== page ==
Advertisement

Firefighters Hose Down Need For Royal Commission Into Bushfires

Australian firefighters are urging Scott Morrison not to call a royal commission into the unprecedented bushfires ravaging the country.

The United Firefighters Union of Australia has penned a letter to the PM,  saying there have already been scores of bushfire-related inquiries over the past two decades.

Instead of a royal commission the Prime Minister should set up a Council of Australian Governments to audit all of the existing recommendations that haven't been implemented, the union believes.

UFUA's national secretary Peter Marshall said previous inquiries had already considered issues such as the deployment of defence personnel, the role of the commonwealth, climate change and prescribed burning.

A new inquiry would be doubling up, he added.

RFS firefighters are seen by containment lines at the Three Mile Fire on December 10. Image: Getty.

"Additionally, considerable resources are required to undertake a new, federal royal commission, including significant monetary expenditure, potentially hundreds of days of hearings, and cross-examination of witnesses," Marshall said.

"Which is often a gruelling, emotional experience as the witness is forced to relive the trauma of the fire.

"Finally, a federal royal commission has no binding power and cannot compel any state, territory or any other body or individual to accept or implement any recommendations that it makes."

Bushfire Crisis

READ MORE

Scott Morrison Flags Royal Commission Into Bushfire Crisis, 'Evolution' Of Climate Policies

Prime Minister Scott Morrison has acknowledged a national review into the country's bushfire crisis would need to look at the role of climate change, flagging "evolving" the government's policies on greenhouse gas emissions.

The calls were backed by Opposition Leader Anthony Albanese on Wednesday, with the Labor leader saying the government had received multiple reports over the past years about the impacts of fires and had failed to act.

"My concern is that they'll use that as an excuse to say, 'That's being dealt with in the royal commission'," Albanese told reporters in Melbourne.

"We know there are a whole range of things that are required right now. We have reports. This government commissions report after report after report. What they don't do is act on them."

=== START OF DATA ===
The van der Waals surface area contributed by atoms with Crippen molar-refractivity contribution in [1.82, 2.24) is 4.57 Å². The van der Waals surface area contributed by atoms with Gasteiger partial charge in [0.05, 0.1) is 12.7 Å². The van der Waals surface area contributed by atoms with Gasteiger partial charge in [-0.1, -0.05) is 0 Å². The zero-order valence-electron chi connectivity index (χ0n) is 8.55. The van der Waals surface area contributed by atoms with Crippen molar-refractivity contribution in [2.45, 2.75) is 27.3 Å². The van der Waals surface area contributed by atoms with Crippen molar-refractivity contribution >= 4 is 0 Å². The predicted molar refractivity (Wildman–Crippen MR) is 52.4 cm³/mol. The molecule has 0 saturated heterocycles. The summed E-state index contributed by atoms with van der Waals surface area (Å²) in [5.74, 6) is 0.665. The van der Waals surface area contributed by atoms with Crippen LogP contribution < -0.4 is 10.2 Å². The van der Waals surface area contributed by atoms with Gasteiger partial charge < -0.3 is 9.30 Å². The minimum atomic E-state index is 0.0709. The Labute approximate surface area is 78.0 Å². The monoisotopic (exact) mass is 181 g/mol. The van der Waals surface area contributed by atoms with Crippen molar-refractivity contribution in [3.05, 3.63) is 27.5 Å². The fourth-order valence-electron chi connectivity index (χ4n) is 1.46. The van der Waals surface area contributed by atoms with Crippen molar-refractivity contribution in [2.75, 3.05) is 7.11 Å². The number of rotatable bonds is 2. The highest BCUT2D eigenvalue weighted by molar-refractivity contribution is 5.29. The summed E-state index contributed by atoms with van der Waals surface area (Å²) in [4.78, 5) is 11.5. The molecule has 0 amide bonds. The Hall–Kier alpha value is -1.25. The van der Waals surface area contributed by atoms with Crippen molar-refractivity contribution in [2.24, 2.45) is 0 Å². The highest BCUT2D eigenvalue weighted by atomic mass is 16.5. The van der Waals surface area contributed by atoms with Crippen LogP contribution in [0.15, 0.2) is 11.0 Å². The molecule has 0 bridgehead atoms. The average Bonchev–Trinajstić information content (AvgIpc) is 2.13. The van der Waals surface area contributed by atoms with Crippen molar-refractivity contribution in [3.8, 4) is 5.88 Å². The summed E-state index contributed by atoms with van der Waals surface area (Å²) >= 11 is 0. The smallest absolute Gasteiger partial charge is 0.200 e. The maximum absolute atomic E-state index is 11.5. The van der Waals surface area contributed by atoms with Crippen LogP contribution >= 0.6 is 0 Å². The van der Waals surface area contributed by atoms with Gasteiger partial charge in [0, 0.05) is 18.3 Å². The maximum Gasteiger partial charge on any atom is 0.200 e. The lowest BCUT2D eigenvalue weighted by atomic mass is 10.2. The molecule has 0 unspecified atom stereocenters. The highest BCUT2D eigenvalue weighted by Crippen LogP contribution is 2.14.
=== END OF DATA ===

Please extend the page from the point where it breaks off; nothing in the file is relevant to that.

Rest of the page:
Bushfires are still burning across the country, with the season predicted to continue for months.

Morrison is preparing to take a proposal for a bushfire royal commission to federal cabinet.

Constitutional law expert Anne Twomey doesn't believe such an inquiry is the best option.

"I think the problem with a royal commission is that it tends to be a fairly combative lawyer-expensive exercise, they make a lot of sense when what you're trying to do is reveal stuff people have been hiding," she told ABC radio.

"When the issue is one about government... probably not so much a royal commission is needed but some kind of other government inquiry."

A bushfire encroaching on properties near Kioloa, between Bateman's Bay and Ulladulla. Image: AAP.

Twomey thinks legislation should be introduced to make the federal government's role clear in times of natural disaster.

The state response to Morrison's idea has been lukewarm, with Victoria and NSW announcing their own inquiries into the bushfires.

Victorian Premier Daniel Andrews has questioned what a federal inquiry would achieve.

"It's unclear to me ... whether this would be an inquiry into how the national effort can be as best coordinated as possible, or whether it's an inquiry into the event more broadly."

Morrison said the inquiry would look at the agency responses, future resilience to bushfires - including hazard reduction - and adaptation, and what a nationally declared state of emergency would entail.